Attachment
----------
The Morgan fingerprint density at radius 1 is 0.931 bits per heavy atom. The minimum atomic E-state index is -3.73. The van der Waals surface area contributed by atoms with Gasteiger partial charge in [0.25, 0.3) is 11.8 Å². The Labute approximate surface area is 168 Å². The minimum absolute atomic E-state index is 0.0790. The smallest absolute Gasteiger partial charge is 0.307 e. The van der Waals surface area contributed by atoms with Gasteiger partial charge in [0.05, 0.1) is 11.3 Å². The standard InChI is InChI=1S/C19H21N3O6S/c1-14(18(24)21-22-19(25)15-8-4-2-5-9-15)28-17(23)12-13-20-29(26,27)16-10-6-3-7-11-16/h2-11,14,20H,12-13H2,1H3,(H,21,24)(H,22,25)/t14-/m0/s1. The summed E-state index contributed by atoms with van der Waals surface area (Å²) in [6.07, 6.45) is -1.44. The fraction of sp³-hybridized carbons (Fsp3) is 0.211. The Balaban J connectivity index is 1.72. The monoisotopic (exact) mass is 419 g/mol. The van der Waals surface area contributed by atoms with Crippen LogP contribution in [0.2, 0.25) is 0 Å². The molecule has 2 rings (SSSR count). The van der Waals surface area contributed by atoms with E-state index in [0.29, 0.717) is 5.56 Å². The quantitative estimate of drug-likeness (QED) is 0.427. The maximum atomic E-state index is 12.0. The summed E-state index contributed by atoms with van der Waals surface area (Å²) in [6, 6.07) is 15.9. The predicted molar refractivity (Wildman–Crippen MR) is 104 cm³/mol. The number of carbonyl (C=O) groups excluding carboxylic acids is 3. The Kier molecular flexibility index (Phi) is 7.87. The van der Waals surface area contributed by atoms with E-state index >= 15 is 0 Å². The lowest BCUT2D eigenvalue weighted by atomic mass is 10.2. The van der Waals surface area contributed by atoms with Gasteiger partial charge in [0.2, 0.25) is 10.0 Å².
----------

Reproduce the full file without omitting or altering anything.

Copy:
The Morgan fingerprint density at radius 1 is 0.931 bits per heavy atom. The minimum atomic E-state index is -3.73. The van der Waals surface area contributed by atoms with Gasteiger partial charge in [0.25, 0.3) is 11.8 Å². The Labute approximate surface area is 168 Å². The minimum absolute atomic E-state index is 0.0790. The smallest absolute Gasteiger partial charge is 0.307 e. The van der Waals surface area contributed by atoms with Gasteiger partial charge in [0.05, 0.1) is 11.3 Å². The standard InChI is InChI=1S/C19H21N3O6S/c1-14(18(24)21-22-19(25)15-8-4-2-5-9-15)28-17(23)12-13-20-29(26,27)16-10-6-3-7-11-16/h2-11,14,20H,12-13H2,1H3,(H,21,24)(H,22,25)/t14-/m0/s1. The summed E-state index contributed by atoms with van der Waals surface area (Å²) in [6.07, 6.45) is -1.44. The fraction of sp³-hybridized carbons (Fsp3) is 0.211. The Balaban J connectivity index is 1.72. The monoisotopic (exact) mass is 419 g/mol. The van der Waals surface area contributed by atoms with Crippen LogP contribution in [0.2, 0.25) is 0 Å². The molecule has 2 rings (SSSR count). The van der Waals surface area contributed by atoms with E-state index in [0.29, 0.717) is 5.56 Å². The quantitative estimate of drug-likeness (QED) is 0.427. The maximum atomic E-state index is 12.0. The summed E-state index contributed by atoms with van der Waals surface area (Å²) in [6, 6.07) is 15.9. The predicted molar refractivity (Wildman–Crippen MR) is 104 cm³/mol. The number of carbonyl (C=O) groups excluding carboxylic acids is 3. The Kier molecular flexibility index (Phi) is 7.87. The van der Waals surface area contributed by atoms with E-state index >= 15 is 0 Å². The lowest BCUT2D eigenvalue weighted by atomic mass is 10.2. The van der Waals surface area contributed by atoms with Gasteiger partial charge in [0.2, 0.25) is 10.0 Å².